By Pablo Grijalva
On April 22, 1970, 20 million Americans protested for environmental reforms. About eight months later, the Environmental Protection Agency (EPA) was established, a new era of protecting land and waterways that the public can benefit from and enjoy. Now in 2021, Greenhouse Gas Emissions are at their highest recorded levels, and we continue to see a rise in extreme weather events causing 21.5 million displacements every year since 2009. In recognizing the sources of climate change, it has been uncovered that over half of global industrial emissions since 1988 can be traced to just 25 corporate and state producing entities. Meaningful federal regulations can combat climate change, but change can also come by holding polluters accountable with state tort climate litigation. Many companies attempt to escape liability by removing these cases to federal courts, and the recent Supreme Court decision in BP PLC v. Mayor and City Council of Baltimore placed additional obstacles.
During opening arguments in BP PLC, attorneys on behalf of the Defendant’s argued that these sorts of cases are best handled under federal courts because questions on climate change are inherently federal. Companies also generally prefer federal courts over the home-advantage of state courts towards plaintiffs. Many of our Federal Environmental statutes deal with issues that affect human health like pollution and hazardous waste but rarely account for issues of climate change, which is much slower and experiences delayed effects that are practically untraceable to any single polluters. Environmental Torts provides an opportunity for the public to hold industries accountable for damages. However, it has been extremely difficult for entities to sue polluters and industries under State tort law claims for injuries for environmental hazards.
In American Electric Power Corp. v. Connecticut (2011), the Supreme Court held that corporations could not be sued for greenhouse gas emissions under federal common law because the Clean Air Act delegated regulation of GHGs to the EPA. The city of New York and eight states sued five electric power companies for public nuisance, claiming that the effects of their high gas emissions contributed to climate change, which was becoming an unreasonable interreference with public rights. Public rights can include things like interference with navigable waters or obstruction of the free use of property.
Parties have also tried to seek damages through state courts under state tort laws, and the Court’s decision this year presented additional challenges in preventing removal. In May of 2021, the Supreme Court ruled in BP PLC v. Mayor and City of Council of Baltimore that an appellate court had to review all grounds for removal before remanding a case to state court.
The complaint focused on damages caused by climate change despite the petitioner’s knowledge that they were contributing to this issue. The District Court ordered for the case to be remanded to state court after reviewing removal, which the companies appealed for review by the 4th Circuit Court. Historically, federal appellate courts lacked the jurisdiction to review a district court’s decision to remand except when it was a civil rights issue or one of the parties was a federal officer, and Chevron claimed to be a federal officer because it had worked with the U.S. Government. The appellate court ruled that Chevron was not a federal officer and remanded the case. Chevron then appealed to the Supreme Court, who sent the case back to the 4th Circuit to review the remaining 7 claims for removal, claiming that the 4th Circuit Court incorrectly reviewed only the federal officer exception claim when it should have reviewed all eight claims.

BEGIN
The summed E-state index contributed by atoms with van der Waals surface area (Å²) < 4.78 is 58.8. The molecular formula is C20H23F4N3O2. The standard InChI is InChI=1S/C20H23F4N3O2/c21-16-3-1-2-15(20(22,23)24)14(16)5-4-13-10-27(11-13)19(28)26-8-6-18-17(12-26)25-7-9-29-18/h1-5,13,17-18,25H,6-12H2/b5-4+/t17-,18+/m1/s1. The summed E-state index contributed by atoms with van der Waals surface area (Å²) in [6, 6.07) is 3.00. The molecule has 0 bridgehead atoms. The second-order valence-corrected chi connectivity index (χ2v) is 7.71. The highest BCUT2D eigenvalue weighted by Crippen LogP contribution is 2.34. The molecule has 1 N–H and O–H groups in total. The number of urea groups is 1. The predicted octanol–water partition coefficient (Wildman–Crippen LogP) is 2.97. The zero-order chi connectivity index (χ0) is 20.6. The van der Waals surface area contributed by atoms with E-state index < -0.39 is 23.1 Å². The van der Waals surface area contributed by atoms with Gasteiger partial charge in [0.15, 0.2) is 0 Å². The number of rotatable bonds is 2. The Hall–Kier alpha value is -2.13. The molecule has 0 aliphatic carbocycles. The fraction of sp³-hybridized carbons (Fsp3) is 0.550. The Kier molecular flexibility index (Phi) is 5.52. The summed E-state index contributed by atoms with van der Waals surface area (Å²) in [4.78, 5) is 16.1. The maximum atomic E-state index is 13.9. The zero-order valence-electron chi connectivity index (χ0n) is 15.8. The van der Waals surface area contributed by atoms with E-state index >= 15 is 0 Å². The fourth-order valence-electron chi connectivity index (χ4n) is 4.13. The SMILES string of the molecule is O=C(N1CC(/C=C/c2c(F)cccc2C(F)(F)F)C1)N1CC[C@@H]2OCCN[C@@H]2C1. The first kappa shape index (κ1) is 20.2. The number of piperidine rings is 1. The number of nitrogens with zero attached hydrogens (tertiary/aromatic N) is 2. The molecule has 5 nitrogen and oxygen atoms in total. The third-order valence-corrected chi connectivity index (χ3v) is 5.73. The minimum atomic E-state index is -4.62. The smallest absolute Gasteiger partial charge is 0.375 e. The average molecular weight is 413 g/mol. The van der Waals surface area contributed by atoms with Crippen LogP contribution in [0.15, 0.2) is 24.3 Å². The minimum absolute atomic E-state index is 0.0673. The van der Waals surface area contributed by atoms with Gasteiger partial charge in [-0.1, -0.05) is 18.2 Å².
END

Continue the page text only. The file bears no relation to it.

At the time of this writing, 28 climate common law cases are pending in the U.S. The Court’s decision could cause future cases to be delayed. Justice Sotomayor, writing the sole dissent, pointed out that the Baltimore parties were already in litigation for three years before the decision. She also warned of gamesmanship because of the decision, that companies can now add frivolous claims to lengthen litigation..
Because of the limited options available for plaintiffs in Federal court, state tort law claims can become a growing avenue to hold large fossil fuel companies accountable for global emissions and the effects of climate change. Federal common law claims reduce the global climate crisis to nuisance complaints, but State laws open different options for accountability. In addition to this, climate science continues to evolve, making the ability to track emissions to specific polluters a real possibility in the years to come. Rather than wait, hopefully our federal and state legislatures will pass statutes allowing for additional ways for the people to hold the companies behind our growing emissions accountable.
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 Mayor and City Council of Balt. v. BP P.L.C., et al., 388 F. Supp. 3d 538, 563 (D. Md. 2019)
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 BP p.l.c. v. Mayor of Balt. 141 S. Ct. 1532, 1547 (2021).
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